After coming back from my trip to South Korea for a short winter exchange last winter break, I received comments (IRL) when I got back to Singapore.
“How was your trip to Korea? Was it fun?”
“Wah… You really look like a Korean wearing the hanbok!”
“Was it cold there?”
“Did you meet any cute Korean guys? 😉“
For a moment, I was shocked. My mind went into alarm mode, and all I could say was, “How did you know sia???”
“From your Facebook lor…”
Well, that explains everything…except that I DIDN’T POST ANYTHING ON FACEBOOK ABOUT MY TRIP TO KOREA… 😨 (If you don’t know me yet, I practically live in my own world in the social media circle. Other than doing my bestest to post stuffs on my Instagram for the sake of being a Millennial, I’m almost virtually absent from the Internet. Or am I?)
Thanks to my friend who went with me for this trip, I have pictures of me in Korea all over my Facebook page. And all this is made possible because of TAGGING.
When I was thinking about the topic of tagging, meta tags came into mind (since this is an introduction to the Internet class).
Basically, meta tags help people to find things that you put on your web page. They are like bookmarks that indicate whatever content that you have, so that it makes it easier for people to search for the information that they want.
However, meta tags are meant for HTML, so they are hidden from our eyes (which make them a clever way to boost your Search Engine Optimization).
On the social media platform, tagging becomes more transparent. Based on my experience on Instagram, there are 3 kinds of tags that we can use:
Hashtags are ways to categorize topics/trends/keywords on social media. This is pretty much similar to the idea of meta tags, except that hash tags are more explicit, and that they link you up to other posts that have included the same hashtag. Even though hashtags are often linked up to social media, people have been using them way back in 1988 when people were using Internet Relay Chat (IRC) (Do people still use IRC?). It was only in 2007 when hashtag saw its first light on social media.
On top of just thinking that hashtags merely categorize things, a hashtag in itself carries a message. Remember that hashtags are highly visible strings of words? Companies have even leveraged on hashtags to run their campaigns on social media.
Because hashtags hold the power to bring like-minded people together despite being geographically dispersed, it’s also important for users to know how to use them properly if they want to take advantage of hashtags. Don’t be like me and create your own hashtag that no one would ever use, because it kinda defeats the purpose of having a hashtag.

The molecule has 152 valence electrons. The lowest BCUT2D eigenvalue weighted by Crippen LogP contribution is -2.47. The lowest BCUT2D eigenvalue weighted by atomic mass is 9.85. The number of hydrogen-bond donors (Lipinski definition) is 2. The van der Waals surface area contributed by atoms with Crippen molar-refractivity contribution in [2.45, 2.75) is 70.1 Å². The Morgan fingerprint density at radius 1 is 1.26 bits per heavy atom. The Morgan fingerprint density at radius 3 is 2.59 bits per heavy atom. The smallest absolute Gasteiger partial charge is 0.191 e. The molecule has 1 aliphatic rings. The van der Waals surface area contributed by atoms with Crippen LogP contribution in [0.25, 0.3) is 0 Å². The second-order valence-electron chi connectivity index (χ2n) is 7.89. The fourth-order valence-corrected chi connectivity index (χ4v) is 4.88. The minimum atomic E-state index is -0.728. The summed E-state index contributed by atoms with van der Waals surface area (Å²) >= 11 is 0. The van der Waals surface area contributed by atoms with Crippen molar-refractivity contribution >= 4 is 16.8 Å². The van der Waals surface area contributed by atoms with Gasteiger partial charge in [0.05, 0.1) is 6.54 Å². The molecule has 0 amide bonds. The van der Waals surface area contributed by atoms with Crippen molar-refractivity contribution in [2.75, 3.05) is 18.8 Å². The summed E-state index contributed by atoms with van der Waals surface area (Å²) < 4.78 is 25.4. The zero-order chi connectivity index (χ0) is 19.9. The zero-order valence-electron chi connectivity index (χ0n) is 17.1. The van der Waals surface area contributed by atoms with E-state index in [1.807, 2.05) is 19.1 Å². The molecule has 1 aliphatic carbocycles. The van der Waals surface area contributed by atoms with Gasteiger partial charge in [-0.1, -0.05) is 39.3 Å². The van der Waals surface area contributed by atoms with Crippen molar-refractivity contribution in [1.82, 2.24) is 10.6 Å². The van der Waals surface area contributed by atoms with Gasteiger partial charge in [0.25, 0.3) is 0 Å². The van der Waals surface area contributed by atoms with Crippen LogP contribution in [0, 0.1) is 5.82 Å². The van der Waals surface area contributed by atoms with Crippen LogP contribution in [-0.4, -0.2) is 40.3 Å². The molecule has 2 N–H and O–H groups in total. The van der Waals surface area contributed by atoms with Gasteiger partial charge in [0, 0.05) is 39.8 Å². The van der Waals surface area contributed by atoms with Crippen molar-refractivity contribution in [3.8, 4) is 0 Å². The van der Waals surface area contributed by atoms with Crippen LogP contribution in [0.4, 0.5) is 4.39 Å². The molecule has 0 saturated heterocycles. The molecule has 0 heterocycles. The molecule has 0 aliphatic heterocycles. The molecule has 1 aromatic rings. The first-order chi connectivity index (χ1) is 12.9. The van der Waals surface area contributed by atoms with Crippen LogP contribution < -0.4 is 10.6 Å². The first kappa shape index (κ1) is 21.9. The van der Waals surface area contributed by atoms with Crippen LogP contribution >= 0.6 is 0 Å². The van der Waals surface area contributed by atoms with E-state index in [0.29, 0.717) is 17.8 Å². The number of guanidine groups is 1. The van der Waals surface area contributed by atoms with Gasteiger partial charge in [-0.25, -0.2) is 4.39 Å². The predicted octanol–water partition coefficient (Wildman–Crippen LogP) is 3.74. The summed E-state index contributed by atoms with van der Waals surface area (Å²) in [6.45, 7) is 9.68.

Geotag is short for geographical tag, which, as its name implies, tags your location to your post. I guess it’s a good place to let people know where you were when you enjoyed that yummy meal, or when you saw that awesome scenery. (Alternatively, it can also be a way for people to
stalk find you when you said that you couldn’t make it for that group project meeting. *ahem*)
Instagram used to have a photo map, which displayed your pictures according to the location you’d taken them at. Its intention was probably for globe trekkers to leave a mark of their travels behind, but since not many people are using it, it seemed like a better idea to remove this feature completely.
3. User tags
User tags is somewhat self-explanatory; they are tags that you use when you want to tag people to your posts, to your photos, to your comments, etc. (I think I’d probably made this term up because I can’t seem to find it online.) In short, it’s a way to include other people to your social media life, simply by using the sign @ with their username (i.e. @charissalum).
Ultimately, this means that as long as you have a social media account, even if you choose to never post anything in your entire life, your online presence would still be made known if you socialize IRL and your friends are active social media users.
This brings me back to my trip to Korea; I didn’t have to tell my friends or people whom I know about it because Facebook told them so. And they didn’t have to be extra interested about my life because my life automatically came to them on their feed (I highly doubt anyone would want to be interested in my life anyway).
This can be a scary thing, if you think about it, when the majority of your Facebook friends may very well be just strangers. Or what if the posts/pictures that you’re tagged to are embarrassing? Perhaps before you are able to untag yourself from them, a handful of Facebook friends may have already seen them (and have secretly judged you).
Of course, tagging on social media has its advantages as well. It helps you to keep track of your entire life (if you’re active on it, that is) in a nice little timeline, which you can look back to in the future. Who knows? It might even be like the photo albums that we have that we can look together with our grandchildren next time.
- Meta tag
- Meta tag and SEO
- History of hashtags
- 7 examples of successful hashtag campaigns
- Instagram removing photo maps